So much for Pakistan Media Development Authority | Pakistan Press Foundation (PPF)

Pakistan Press Foundation

So much for Pakistan Media Development Authority

Pakistan Press Foundation

That Information Minister Marriyum Aurangzeb put anything and everything to do with the controversial Pakistan Media Development Authority (PMDA) to rest as soon as she took office shows that PML-N (Pakistan Muslim League-Nawaz) learnt valuable lessons not just from its previous stints in government, but also during its time in the political wilderness.

It also sends the right message that the new government wants to sit down with all stakeholders to figure out what to do about all the other ways in which the PTI (Pakistan Tehrik-e-Insaf) government tried to gag the press as well, especially PECA (Prevention of Electronic Crimes) Amendment Ordinance 2022. And surely she’ll find nobody disagreeing with the idea that the Journalist Protection Law should be “implemented in true letter and spirit”.

There can be no denying that the PTI government developed a particular dislike for most media outlets very early in its tenure; even though the industry as a whole played perhaps the biggest role in catapulting the party to power. And it didn’t just shower any journalists and their bosses that didn’t completely agree with them with the vilest adjectives, the former administration also went out of its way to institutionalize an old-fashioned silencing of popular media.

It resorted to all the tricks that authoritarian governments of the past introduced, like holding back government advertisements, harassing journalists, some of whom also disappeared, and even forcing self-censorship. Proposed watchdogs like PMDA never sat well with anybody in the industry because nobody in government could answer questions about why the law of the land as it is shouldn’t apply to media as well and why must there be tribunals and commissions, that too headed by bureaucrats, to control what is after all a pillar of the state?

Amendments to PECA that attached jail terms to defamation cases also betrayed a disturbing disregard for freedom of expression and a desire to silence all opposition very forcefully.

The latter charge is also backed by the fact that right throughout its tenure the PTI government clearly didn’t care much about legislation, and the trouble that it required, and instead went on a spree of getting important things done through presidential ordinances. In short, over time it became very clear that PTI wanted an environment where anybody that didn’t agree with it wholeheartedly would be ridiculed, accused of corruption and bribery in their journalism, and also punished by new laws of the state.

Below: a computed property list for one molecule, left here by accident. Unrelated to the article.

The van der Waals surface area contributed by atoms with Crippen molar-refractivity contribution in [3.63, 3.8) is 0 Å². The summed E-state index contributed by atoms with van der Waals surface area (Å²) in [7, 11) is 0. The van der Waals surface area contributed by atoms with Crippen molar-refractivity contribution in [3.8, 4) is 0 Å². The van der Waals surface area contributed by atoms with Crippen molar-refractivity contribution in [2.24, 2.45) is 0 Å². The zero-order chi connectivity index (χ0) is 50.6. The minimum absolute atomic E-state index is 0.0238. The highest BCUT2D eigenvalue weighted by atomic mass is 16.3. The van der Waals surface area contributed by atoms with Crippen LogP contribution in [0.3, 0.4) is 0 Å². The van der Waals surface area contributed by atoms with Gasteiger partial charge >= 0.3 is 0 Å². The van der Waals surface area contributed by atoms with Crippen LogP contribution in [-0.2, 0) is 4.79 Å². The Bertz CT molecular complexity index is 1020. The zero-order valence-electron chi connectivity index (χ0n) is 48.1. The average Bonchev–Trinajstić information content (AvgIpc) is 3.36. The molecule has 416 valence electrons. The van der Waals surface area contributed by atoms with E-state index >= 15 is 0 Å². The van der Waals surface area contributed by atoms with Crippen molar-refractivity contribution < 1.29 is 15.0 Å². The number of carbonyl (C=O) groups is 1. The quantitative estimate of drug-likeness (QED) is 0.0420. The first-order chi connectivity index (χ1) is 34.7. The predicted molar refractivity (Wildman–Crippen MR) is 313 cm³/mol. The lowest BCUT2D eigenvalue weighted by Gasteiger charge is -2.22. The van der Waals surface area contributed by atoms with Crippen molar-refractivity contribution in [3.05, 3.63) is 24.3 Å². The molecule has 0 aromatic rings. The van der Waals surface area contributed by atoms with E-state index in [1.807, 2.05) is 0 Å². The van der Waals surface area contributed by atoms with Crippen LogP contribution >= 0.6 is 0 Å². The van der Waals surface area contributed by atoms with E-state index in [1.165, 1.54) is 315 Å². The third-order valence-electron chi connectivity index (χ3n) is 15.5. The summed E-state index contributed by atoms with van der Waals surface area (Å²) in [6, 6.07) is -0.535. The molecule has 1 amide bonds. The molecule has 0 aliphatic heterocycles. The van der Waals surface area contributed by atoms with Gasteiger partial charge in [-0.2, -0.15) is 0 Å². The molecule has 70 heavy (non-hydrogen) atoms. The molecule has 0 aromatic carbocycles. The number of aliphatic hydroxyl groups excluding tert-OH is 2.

Democratic dispensations, however, thrive on debate and discussion. PMDA was a very crude initiative designed precisely to discourage the kind of exchange that is needed to move past lingering political differences in the interest of the people and the state. But when one party wants the system all to itself, to the exclusion of all others, and bends its levers to suit only its own interests, then it is not entirely surprising to see the system reset itself in one way or the other.

The media industry, to its credit, stood its ground and resisted PTI’s stranglehold right to the end. That, after all, is an integral part of its job. The new government is no stranger to the resilience of the press in hard times, so it must be careful about putting its best foot forward as it goes about solving some of the biggest problems that Pakistan has ever faced.

It must also know that it is not the job of the media to comment on parties or personalities. Instead, its focus must remain on policies. Therefore, so long as the new government, which is made up of numerous parties, keeps its eye on the ball and does its job properly, the media will have no issues with it. But should it begin to put itself above or before the country itself, then it should be prepared to find itself filling the headlines for all the wrong reasons.

Source: Business Recorder (Editorial)

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